Pres, I've seen you mention the lack of Industrial Tech multiple times before.  Apparently Pennsylvania is a little worse off, than here.  Every school I've taught at, has had had a pretty good Industrial Tech program.   My first district actually had a great program.  Woods, Metals, Autos.  The metals teacher did an amazing job.  He worked with the community to get equipment, like a computer controlled plasma cutter, and ran some of his upper level classes like a business.  The students were responsible for keeping track of expenses, and we expected to call him, not the school if they were going to be gone, like they were reporting in to a job.  I have little doubt, the students came out of his classes knowing their stuff.


"Anything worth believing, is worth questioning"

#39 TJR

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Posted 03 January 2014 - 01:00 PM

Going to have to weigh in AGAIN! Last day of my two week Christmas holiday. Back to the high school art teaching job Monday.

I have the lazy kids at the back of the room. You spend time with them to show that the sky is full of multiple layers of colour. They paint it a solid blue like a fence. This is watercolour-has to be tranluscent. There is a silhouet of a black tree in the fore-ground. Left it out.Mark-55%.

You get the kid in 40s-specialized art. I find out he is also taking 20g art  with the other art teacher at the same time. Then I find out he has a credit for 30g art which was taught last semester. How can you put a student in grade 12 art at the same time as he is taking gr10 art, and with an existing credit for gr 11. Obviously he has been placed here because he is not good at anything else. 58 absences later, he is finally dropped from the course.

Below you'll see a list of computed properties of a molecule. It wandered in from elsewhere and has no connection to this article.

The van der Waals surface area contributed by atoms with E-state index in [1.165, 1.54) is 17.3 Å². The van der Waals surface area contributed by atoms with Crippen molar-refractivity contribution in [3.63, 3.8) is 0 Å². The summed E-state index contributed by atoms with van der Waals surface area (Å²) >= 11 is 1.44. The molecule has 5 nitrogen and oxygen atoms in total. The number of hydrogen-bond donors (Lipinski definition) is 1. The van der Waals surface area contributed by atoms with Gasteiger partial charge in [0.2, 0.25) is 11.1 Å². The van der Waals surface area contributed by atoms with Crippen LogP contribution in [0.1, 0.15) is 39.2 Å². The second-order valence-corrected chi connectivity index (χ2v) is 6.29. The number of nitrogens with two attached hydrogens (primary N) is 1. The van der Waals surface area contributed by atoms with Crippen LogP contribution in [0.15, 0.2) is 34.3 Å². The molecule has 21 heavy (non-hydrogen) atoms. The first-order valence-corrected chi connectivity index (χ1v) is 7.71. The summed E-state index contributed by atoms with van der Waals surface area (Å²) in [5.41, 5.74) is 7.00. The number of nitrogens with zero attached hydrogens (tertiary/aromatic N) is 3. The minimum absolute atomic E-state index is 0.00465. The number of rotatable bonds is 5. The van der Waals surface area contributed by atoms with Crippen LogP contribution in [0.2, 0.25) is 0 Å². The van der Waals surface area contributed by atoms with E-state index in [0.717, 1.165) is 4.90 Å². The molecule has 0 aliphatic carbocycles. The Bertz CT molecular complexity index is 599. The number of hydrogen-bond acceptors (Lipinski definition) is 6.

I do have the class with the two hoons that want all the attention and are disruptive-swearing, eating, dipping out to have a smoke. Admin do not want to know about them. We will be starting our clay unit on Monday. They will be the one's throwing clay. They won't be withdrawn. There is nowhere for them to go.

Just don't be afraid to fail students. Just make sure you have documented evidence that they have done nothing.

I also have some really talented gr.12's. The class where you go;"Holy Crap that's good!"Thing balance out luckily. I still like getting up in the morning to teach school.

TJR.



#40 High Bridge Pottery

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Posted 03 January 2014 - 04:40 PM

I think the main problem with society is that each generation has wanted their offspring to have a better life. This idea seems to have been lost along the way and changed to an easy life. Parents now give their children everything they want exactly when they want it.

 

This leaves schools in a tough situation. Young people just expect everything to happen as it should so never try to work. I know this is a little cliche but it is the parents. You have to make life hard to get people to thrive. We are wired in a world that is/was based on survival of the fittest.

 

I have had a very easy life but luckily somewhere along the way my dad became a role model for me and it is probably the best thing that happened. He showed me that life is never easy and you have to work very hard to achieve anything. He showed me this without even knowing. They still like to try to make my life easy, and I happily accept it even though I know it is not the best decision to make me a stronger person.

 

People are lazy, but once forced into a situation they can succeed. If allowed to float along most people will.